Kilcher is incredible as Pocahontas. She gives an understated performance that captures the character’s vulnerability and strength, her insecurity and resolution. The understated performance also captures Pocahontas’ wonder and fear as she discovers English culture. While she does suffer heartbreak, loss, and mistreatment, she also discovers joy and compassion. Her two suitors represent two aspects of the new world Pocahontas discovers. While one of them brings suffering, the other brings redemption.
There are two new worlds in this film, and Malick skillfully balances their portrayal and revelation. The first half of the film concerns Smith’s discovery of America and the customs of the natives as he falls in love with Pocahontas. The second half of the film depicts Pocahontas as she discovers English customs and culture. During this time, she leaves her love for Smith in her old world, and embraces John Rolfe (Christian Bale) and the new world that he introduces to her. The first thing that Smith saw in the village was the homes of the Native Americans. Pocahontas first admires the architecture of the British when she goes to England. When Smith first arrived at her village, Pocahontas saved his life through a surprise appearance and gesture of kindness. He was released from his bonds and could be free among her people as a result. At the end of the film Smith repays the debt through a surprise appearance to Pocahontas, which releases her from old bonds, allowing her to find happiness in his world. Both Pocahontas and Smith have extensive voiceovers, letting the viewer learn their innermost thoughts as they discover their new worlds.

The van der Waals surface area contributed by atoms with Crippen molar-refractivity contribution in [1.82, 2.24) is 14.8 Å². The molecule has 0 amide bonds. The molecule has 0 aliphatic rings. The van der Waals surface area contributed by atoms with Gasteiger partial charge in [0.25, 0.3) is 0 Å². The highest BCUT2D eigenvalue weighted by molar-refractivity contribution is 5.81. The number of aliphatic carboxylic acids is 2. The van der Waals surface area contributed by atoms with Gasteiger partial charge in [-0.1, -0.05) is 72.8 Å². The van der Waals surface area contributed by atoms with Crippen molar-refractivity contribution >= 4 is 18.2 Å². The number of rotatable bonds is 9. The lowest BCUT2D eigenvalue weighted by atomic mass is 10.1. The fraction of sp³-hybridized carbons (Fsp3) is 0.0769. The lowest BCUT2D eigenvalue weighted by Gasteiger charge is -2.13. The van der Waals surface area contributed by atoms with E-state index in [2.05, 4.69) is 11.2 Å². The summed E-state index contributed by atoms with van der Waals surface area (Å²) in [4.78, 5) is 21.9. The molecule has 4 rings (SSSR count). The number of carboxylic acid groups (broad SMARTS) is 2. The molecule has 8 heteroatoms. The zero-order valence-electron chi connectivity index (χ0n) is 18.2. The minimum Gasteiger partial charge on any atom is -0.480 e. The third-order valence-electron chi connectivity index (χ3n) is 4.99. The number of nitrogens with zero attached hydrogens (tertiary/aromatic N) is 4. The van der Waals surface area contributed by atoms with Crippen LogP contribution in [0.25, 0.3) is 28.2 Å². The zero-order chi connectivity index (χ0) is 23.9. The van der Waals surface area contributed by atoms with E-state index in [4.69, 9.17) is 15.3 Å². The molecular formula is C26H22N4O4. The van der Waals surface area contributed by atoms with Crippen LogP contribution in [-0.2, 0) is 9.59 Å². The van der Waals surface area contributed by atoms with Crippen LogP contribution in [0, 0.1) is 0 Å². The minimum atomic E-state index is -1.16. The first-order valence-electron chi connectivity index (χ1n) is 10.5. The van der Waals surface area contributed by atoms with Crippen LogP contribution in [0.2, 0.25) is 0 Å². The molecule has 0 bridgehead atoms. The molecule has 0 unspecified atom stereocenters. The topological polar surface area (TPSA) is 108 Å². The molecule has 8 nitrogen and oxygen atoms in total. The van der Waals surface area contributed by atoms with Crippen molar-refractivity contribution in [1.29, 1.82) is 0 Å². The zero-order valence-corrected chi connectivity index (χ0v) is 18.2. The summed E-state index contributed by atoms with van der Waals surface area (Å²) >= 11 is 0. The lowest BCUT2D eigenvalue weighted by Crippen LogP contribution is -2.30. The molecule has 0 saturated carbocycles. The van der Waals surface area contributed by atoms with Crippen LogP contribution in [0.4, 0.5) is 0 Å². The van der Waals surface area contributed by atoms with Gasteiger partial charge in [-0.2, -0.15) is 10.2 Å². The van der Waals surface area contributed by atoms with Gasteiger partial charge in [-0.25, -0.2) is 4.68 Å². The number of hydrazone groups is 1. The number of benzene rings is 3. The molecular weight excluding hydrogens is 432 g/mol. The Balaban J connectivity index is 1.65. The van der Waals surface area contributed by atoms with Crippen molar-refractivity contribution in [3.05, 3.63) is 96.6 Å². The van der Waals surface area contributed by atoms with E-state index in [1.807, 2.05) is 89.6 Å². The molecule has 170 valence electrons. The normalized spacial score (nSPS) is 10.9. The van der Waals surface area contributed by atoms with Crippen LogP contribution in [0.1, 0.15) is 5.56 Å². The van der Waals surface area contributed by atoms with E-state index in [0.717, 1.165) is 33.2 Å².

Despite marvelous discoveries, the most important thing in either world is connections and relationships. For all the beauty and potential of America, Smith is most preoccupied with Pocahontas. Rolfe is equally smitten when meets her, and he does not care in which world they live as long as they are together. Pocahontas tries to foster community between her people and the settlers, and fears for the safety of both groups.
There are no stereotypes in the film. All the characters that Malick created have believable emotions and actions. There are no overtly malicious villains like Radcliffe in the dreadful Disney Pocahontas. Antagonistic characters are driven by human emotions such as fear or destitution. The Native Americans are rightfully concerned about the presence of the English. Both groups are capable of tremendous violence but also kindness. Christian Bale’s Rolfe is one of the most respectful portrayals of an onscreen Christian. Even though he has all the markings of a stereotypical villain who ruins the romance between the crossed lovers, Rolfe is compassionate and caring. He brings hope, light, and love to Pocahontas, even to the point that he risks losing her by allowing her to leave.